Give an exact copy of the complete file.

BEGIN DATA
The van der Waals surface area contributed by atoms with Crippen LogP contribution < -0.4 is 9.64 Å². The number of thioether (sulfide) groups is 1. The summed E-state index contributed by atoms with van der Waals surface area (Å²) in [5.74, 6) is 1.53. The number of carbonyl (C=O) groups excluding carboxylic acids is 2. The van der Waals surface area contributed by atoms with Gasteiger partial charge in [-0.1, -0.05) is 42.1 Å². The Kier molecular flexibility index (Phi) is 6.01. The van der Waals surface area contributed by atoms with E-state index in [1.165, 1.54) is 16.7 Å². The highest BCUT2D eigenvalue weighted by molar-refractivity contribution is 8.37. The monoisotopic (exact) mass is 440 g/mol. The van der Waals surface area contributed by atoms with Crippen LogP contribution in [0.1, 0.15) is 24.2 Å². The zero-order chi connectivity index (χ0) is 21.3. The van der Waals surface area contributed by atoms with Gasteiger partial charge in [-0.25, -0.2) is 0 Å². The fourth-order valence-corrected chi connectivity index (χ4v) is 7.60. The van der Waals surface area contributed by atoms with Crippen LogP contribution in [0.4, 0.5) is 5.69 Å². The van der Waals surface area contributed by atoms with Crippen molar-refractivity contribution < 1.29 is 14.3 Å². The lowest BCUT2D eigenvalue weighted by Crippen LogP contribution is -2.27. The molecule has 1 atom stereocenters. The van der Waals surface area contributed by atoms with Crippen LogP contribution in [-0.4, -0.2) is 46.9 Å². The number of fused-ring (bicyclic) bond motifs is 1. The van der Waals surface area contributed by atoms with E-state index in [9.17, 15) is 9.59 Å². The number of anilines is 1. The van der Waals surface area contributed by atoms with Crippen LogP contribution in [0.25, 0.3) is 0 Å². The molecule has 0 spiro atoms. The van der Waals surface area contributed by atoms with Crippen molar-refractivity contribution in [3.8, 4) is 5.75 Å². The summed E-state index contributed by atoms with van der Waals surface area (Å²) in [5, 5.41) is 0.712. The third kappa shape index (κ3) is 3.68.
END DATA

The van der Waals surface area contributed by atoms with Crippen LogP contribution < -0.4 is 9.64 Å². The number of thioether (sulfide) groups is 1. The summed E-state index contributed by atoms with van der Waals surface area (Å²) in [5.74, 6) is 1.53. The number of carbonyl (C=O) groups excluding carboxylic acids is 2. The van der Waals surface area contributed by atoms with Gasteiger partial charge in [-0.1, -0.05) is 42.1 Å². The Kier molecular flexibility index (Phi) is 6.01. The van der Waals surface area contributed by atoms with E-state index in [1.165, 1.54) is 16.7 Å². The highest BCUT2D eigenvalue weighted by molar-refractivity contribution is 8.37. The monoisotopic (exact) mass is 440 g/mol. The van der Waals surface area contributed by atoms with Crippen LogP contribution in [0.1, 0.15) is 24.2 Å². The zero-order chi connectivity index (χ0) is 21.3. The van der Waals surface area contributed by atoms with Gasteiger partial charge in [-0.25, -0.2) is 0 Å². The fourth-order valence-corrected chi connectivity index (χ4v) is 7.60. The van der Waals surface area contributed by atoms with Crippen LogP contribution in [0.4, 0.5) is 5.69 Å². The van der Waals surface area contributed by atoms with Crippen molar-refractivity contribution < 1.29 is 14.3 Å². The lowest BCUT2D eigenvalue weighted by Crippen LogP contribution is -2.27. The molecule has 1 atom stereocenters. The van der Waals surface area contributed by atoms with Crippen LogP contribution in [-0.4, -0.2) is 46.9 Å². The number of fused-ring (bicyclic) bond motifs is 1. The van der Waals surface area contributed by atoms with E-state index in [9.17, 15) is 9.59 Å². The number of anilines is 1. The van der Waals surface area contributed by atoms with Crippen LogP contribution in [0.25, 0.3) is 0 Å². The molecule has 0 spiro atoms. The van der Waals surface area contributed by atoms with Crippen molar-refractivity contribution in [3.8, 4) is 5.75 Å². The summed E-state index contributed by atoms with van der Waals surface area (Å²) in [5, 5.41) is 0.712. The third kappa shape index (κ3) is 3.68.